The prospect of writing the words “me too” on Facebook has filled me with dread each time I’ve gotten close. This morning I read a friend’s post expressing similar feelings and it made me recall this essay. I’ve decided to share it here.
That woman is me
by Jillian Myrom, Minnesota Women’s Press, July 29, 1992
I’ve never seen a dead body before. I didn’t expect that feeling of numbed comprehension, the awe that comes over me as I stand at the window with the other secretaries looking out at the scene at 8 a.m.
Any other day, we have the best view in the building, looking up a sloping grassy hill with the St. Paul Cathedral looming over the top. Majestic. Idyllic.
Today there are several policemen lining the road at the top of the hill. The body is at a distance from them, lying at the foot of a tree. Behind her is a low wrought-iron gate which scales the hill; behind the gate is a forest. Continue reading →
Two years to the day after we flew to Berlin for a family sabbatical, I separated from my husband. It wasn’t Berlin’s fault. And maybe it wasn’t M’s either. But things were put into motion during that yearlong hiatus from our so-called real life that a separation had shifted imperceptibly from the category of impossible to damn near inevitable. Continue reading →
I don’t know when it was that I started having morbid thoughts each time I fly. They happened again last Friday morning, when in the moments before takeoff from Minneapolis I’d been having perfectly rational thoughts like which armrest was rightfully mine and whether I ought to claim it now, and whether the baby one row back was likely to cry for the whole ride or just for takeoff. But these thoughts scattered as the plane rounded the last curve and the runway yawned into view, when we straightened out and paused like a gymnast anticipating her mount and the engines roared to life and we started barreling down the runway and the only thought left was, Well, Jill, this is it.
I was still seated at my office desk yesterday at 5:05 p.m., the day before my vacation was to start, when my boss stepped into my office for the first time that day. By then I’d already shut down my computer. I was adding some files to an accordion folder before me, so I could throw it in my bike bag to take home. I’d be out of the office for over two weeks. I was pushing the limits of my vacation time and felt a little uncomfortable about it. I saw no choice but to take some work to finish from the road. Continue reading →
There was a time when our oldest was quite young, maybe six or so, and a family friend was visiting, an eight-year-old boy named Forrest. We were driving somewhere around town in Minneapolis when M and I overheard Forrest in the back say to S, “Okay, now let’s pretend there’s a hot lava situation,” and M nearly drove off the road, it was so ridiculously cute. And ever since, M and I will say it to each other, “It’s a bit of a hot lava situation,” or a variation thereof. Continue reading →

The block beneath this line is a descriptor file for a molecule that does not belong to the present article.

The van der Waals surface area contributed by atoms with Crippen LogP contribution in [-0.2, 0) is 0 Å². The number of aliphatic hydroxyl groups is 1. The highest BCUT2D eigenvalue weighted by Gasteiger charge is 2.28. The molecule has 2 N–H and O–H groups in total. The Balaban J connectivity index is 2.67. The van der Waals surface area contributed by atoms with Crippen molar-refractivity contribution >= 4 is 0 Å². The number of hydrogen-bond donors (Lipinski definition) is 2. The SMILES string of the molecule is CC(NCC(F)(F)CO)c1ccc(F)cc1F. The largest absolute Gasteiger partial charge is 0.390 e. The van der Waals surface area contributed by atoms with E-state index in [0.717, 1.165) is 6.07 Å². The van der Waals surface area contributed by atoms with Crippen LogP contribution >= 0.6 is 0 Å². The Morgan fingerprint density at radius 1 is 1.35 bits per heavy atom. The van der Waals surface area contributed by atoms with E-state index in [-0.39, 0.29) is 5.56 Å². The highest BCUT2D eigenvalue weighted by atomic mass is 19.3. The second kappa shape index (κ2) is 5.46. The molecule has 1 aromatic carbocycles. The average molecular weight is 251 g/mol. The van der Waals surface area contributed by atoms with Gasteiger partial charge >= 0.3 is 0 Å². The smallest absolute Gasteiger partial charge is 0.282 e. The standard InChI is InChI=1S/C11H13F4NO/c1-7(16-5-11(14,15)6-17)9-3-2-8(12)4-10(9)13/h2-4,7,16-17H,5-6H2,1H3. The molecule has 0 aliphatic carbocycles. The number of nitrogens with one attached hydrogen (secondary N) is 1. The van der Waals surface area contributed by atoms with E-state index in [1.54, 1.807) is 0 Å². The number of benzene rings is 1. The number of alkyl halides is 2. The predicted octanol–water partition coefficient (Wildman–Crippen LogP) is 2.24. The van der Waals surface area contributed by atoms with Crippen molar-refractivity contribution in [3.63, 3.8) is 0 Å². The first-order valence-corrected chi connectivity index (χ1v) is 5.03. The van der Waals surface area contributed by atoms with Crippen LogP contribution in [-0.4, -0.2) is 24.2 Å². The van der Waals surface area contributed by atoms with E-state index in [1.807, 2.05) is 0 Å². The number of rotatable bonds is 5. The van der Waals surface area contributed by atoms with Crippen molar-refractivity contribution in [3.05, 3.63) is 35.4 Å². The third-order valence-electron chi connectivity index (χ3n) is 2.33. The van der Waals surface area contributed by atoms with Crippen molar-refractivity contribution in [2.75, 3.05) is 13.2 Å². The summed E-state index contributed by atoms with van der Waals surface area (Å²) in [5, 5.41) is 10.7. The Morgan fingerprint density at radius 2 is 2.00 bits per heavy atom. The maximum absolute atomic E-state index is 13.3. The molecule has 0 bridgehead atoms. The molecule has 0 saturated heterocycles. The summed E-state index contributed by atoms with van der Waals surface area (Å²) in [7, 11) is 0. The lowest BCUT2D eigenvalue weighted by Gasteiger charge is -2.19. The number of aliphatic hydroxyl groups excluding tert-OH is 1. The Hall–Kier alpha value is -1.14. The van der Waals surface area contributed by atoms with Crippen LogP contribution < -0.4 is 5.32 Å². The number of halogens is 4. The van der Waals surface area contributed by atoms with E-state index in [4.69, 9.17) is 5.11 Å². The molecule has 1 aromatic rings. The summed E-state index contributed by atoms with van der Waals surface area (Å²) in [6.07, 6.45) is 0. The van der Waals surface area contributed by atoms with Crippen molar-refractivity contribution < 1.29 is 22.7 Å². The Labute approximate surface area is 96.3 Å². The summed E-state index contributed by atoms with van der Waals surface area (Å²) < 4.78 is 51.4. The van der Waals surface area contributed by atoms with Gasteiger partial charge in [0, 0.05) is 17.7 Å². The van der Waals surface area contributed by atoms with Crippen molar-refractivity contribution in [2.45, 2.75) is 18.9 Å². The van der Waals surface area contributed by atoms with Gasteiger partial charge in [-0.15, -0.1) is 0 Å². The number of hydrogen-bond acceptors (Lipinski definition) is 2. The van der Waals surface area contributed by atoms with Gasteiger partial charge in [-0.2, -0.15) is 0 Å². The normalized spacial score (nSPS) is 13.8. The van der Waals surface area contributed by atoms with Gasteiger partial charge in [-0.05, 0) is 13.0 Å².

Shown here: Our destination—the villa where the whole family stayed the first week in Monsummano Alto. Not shown: the drive required to reach it.
We’ve just returned from spring break in Italy, which is a very German thing to do, considering how many of our children’s classmates and their families did the same. We spent the first week in Tuscany with M’s immediate family (meaning his 15 closest relatives: father, siblings, spouses, nieces and nephews), and then spent a week along the coast and in Milan on our own.
The views we enjoyed during the course of our stay were breathtaking and varied—scenes of pastoral hills terraced with olive gardens surrounding our rented villa, snow-capped mountains in the distance, foothills of the Alps; a wooden table under an arbor covered with blooming wisteria and humming with bees; small ancient towns that may not have changed a bit in centuries; uncelebrated 1,000-year-old churches; medieval walls encircling small, quaint towns; a still-standing Roman aqueduct spanning the countryside; and even the remains of an Etruscan amphitheater. And of course we took in a few obligatory yet stunning sights: the Leaning Tower of Pisa and the Duomo in the heart of Florence.
A car is required to see most of these places (with the exception of Florence). We simply could not have reached our villa without one, and considering there were twenty of us, it took not just one but four cars to bring us all to the top of the far-flung hillside where we stayed.
Our adventure began and ended with cars; for me they became a dominant theme of the week, and I say this as a non-designated driver. The other themes that could be explored here include food (from the expected pasta, pizza, and gelato to the unexpected brains), family (the rich mix of adult personalities and bright-eyed children), missing Mom (this was the first family trip without her) or sickness (there were a variety of coughs, fevers, flus, and pains coursing through the family that kept us all on our toes), but for the moment I’ll set those aside and tell you about the mundane theme of cars. Continue reading →
The flight from Bangkok to Frankfurt was half-full, and I had three seats to myself, room to stretch out, in theory. Yet even when the seats are empty, they are so rigid that it’s hard to relax and succumb to sleep.
In the row ahead of me was an older German couple. They both had white hair, and though I couldn’t hear most of their words, I could hear them each say “Bitte?” frequently. They sat with an open seat between them, her by the window, him in the aisle seat, and with the loud noise of the engine they could barely hear each other and had to keep repeating their words. I love the word bitte for its many uses—“please,” “you’re welcome,” and the way they were using it, more like “Pardon me?” or “Come again?” They sounded kind and respectful when they said it; they never devolved into an annoyed “Was?!” Continue reading →